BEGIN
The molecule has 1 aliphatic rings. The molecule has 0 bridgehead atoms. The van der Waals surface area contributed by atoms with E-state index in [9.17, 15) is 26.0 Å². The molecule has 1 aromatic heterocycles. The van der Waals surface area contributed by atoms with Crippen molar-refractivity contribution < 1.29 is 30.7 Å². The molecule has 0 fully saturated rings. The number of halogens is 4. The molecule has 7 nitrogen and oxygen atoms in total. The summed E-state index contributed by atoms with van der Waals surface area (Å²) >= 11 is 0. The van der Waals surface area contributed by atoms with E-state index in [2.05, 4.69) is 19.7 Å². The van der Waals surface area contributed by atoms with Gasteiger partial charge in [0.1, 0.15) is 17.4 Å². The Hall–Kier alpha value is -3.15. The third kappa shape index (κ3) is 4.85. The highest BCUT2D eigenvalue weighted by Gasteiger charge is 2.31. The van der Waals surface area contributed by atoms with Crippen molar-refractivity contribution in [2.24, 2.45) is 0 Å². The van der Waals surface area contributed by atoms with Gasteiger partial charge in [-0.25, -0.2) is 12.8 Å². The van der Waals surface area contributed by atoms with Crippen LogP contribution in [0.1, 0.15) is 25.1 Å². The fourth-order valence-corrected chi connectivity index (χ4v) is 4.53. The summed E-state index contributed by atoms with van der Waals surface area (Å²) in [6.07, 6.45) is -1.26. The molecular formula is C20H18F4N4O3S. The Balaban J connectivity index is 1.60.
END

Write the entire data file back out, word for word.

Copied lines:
The molecule has 1 aliphatic rings. The molecule has 0 bridgehead atoms. The van der Waals surface area contributed by atoms with E-state index in [9.17, 15) is 26.0 Å². The molecule has 1 aromatic heterocycles. The van der Waals surface area contributed by atoms with Crippen molar-refractivity contribution < 1.29 is 30.7 Å². The molecule has 0 fully saturated rings. The number of halogens is 4. The molecule has 7 nitrogen and oxygen atoms in total. The summed E-state index contributed by atoms with van der Waals surface area (Å²) >= 11 is 0. The van der Waals surface area contributed by atoms with E-state index in [2.05, 4.69) is 19.7 Å². The van der Waals surface area contributed by atoms with Gasteiger partial charge in [0.1, 0.15) is 17.4 Å². The Hall–Kier alpha value is -3.15. The third kappa shape index (κ3) is 4.85. The highest BCUT2D eigenvalue weighted by Gasteiger charge is 2.31. The van der Waals surface area contributed by atoms with Crippen molar-refractivity contribution in [2.24, 2.45) is 0 Å². The van der Waals surface area contributed by atoms with Gasteiger partial charge in [-0.25, -0.2) is 12.8 Å². The van der Waals surface area contributed by atoms with Crippen LogP contribution in [0.1, 0.15) is 25.1 Å². The fourth-order valence-corrected chi connectivity index (χ4v) is 4.53. The summed E-state index contributed by atoms with van der Waals surface area (Å²) in [6.07, 6.45) is -1.26. The molecular formula is C20H18F4N4O3S. The Balaban J connectivity index is 1.60.